Enrique Manjavacas ; Lauren Fonteyn - Adapting vs. Pre-training Language Models for Historical Languages

jdmdh:9152 - Journal of Data Mining & Digital Humanities, June 13, 2022, NLP4DH - https://doi.org/10.46298/jdmdh.9152
Adapting vs. Pre-training Language Models for Historical LanguagesArticle

Authors: Enrique Manjavacas 1,2,3; Lauren Fonteyn ORCID1,2,3

As large language models such as BERT are becoming increasingly popular in Digital Humanities (DH), the question has arisen as to how such models can be made suitable for application to specific textual domains, including that of 'historical text'. Large language models like BERT can be pretrained from scratch on a specific textual domain and achieve strong performance on a series of downstream tasks. However, this is a costly endeavour, both in terms of the computational resources as well as the substantial amounts of training data it requires. An appealing alternative, then, is to employ existing 'general purpose' models (pre-trained on present-day language) and subsequently adapt them to a specific domain by further pre-training. Focusing on the domain of historical text in English, this paper demonstrates that pre-training on domain-specific (i.e. historical) data from scratch yields a generally stronger background model than adapting a present-day language model. We show this on the basis of a variety of downstream tasks, ranging from established tasks such as Part-of-Speech tagging, Named Entity Recognition and Word Sense Disambiguation, to ad-hoc tasks like Sentence Periodization, which are specifically designed to test historically relevant processing.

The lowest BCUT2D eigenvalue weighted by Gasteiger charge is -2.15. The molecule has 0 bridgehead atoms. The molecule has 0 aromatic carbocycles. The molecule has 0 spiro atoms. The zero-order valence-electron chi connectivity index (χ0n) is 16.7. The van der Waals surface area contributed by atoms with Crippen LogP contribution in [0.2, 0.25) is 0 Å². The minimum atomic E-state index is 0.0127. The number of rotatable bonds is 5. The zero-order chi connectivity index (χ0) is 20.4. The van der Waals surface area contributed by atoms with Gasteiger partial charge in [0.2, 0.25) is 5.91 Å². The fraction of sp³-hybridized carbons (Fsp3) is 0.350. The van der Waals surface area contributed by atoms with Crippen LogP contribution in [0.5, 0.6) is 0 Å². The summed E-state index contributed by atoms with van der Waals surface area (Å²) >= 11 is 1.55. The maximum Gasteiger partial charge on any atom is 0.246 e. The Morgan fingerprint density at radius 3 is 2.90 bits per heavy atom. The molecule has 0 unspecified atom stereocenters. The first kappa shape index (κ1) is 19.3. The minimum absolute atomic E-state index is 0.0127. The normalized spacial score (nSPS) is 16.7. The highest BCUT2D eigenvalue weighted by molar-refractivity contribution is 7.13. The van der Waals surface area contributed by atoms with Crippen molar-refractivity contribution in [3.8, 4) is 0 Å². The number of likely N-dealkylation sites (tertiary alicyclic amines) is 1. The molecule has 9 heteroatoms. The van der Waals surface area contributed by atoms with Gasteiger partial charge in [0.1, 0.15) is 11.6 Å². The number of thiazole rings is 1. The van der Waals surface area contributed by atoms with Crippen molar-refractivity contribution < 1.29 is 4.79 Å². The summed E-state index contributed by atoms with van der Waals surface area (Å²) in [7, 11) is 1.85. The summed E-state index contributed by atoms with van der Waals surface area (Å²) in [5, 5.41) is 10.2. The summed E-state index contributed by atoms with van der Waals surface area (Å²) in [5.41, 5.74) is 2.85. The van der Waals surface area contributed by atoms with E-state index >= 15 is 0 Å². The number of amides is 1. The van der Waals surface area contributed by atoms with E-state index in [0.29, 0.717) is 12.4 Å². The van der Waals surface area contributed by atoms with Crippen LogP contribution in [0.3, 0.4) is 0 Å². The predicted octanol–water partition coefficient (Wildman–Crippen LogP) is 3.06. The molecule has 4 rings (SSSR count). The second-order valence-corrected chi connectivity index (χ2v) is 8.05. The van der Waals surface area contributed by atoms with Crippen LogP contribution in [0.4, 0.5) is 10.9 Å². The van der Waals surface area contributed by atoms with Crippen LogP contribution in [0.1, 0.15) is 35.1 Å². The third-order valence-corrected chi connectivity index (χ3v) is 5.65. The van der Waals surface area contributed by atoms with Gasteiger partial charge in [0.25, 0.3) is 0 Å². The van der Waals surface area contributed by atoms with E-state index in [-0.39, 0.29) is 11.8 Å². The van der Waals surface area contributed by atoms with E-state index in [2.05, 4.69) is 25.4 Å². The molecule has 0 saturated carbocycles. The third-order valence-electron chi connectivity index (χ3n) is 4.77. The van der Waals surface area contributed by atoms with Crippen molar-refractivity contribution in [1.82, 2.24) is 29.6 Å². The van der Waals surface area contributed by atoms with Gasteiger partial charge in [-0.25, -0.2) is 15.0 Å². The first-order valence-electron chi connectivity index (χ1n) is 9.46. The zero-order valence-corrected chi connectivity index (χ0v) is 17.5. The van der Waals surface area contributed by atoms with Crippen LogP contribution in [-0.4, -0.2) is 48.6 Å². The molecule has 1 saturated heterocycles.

Volume: NLP4DH
Section: Digital humanities in languages
Published on: June 13, 2022
Accepted on: April 5, 2022
Submitted on: March 1, 2022
Keywords: [INFO.INFO-CL]Computer Science [cs]/Computation and Language [cs.CL]

5 Documents citing this article

Consultation statistics

This page has been seen 2792 times.
This article's PDF has been downloaded 2447 times.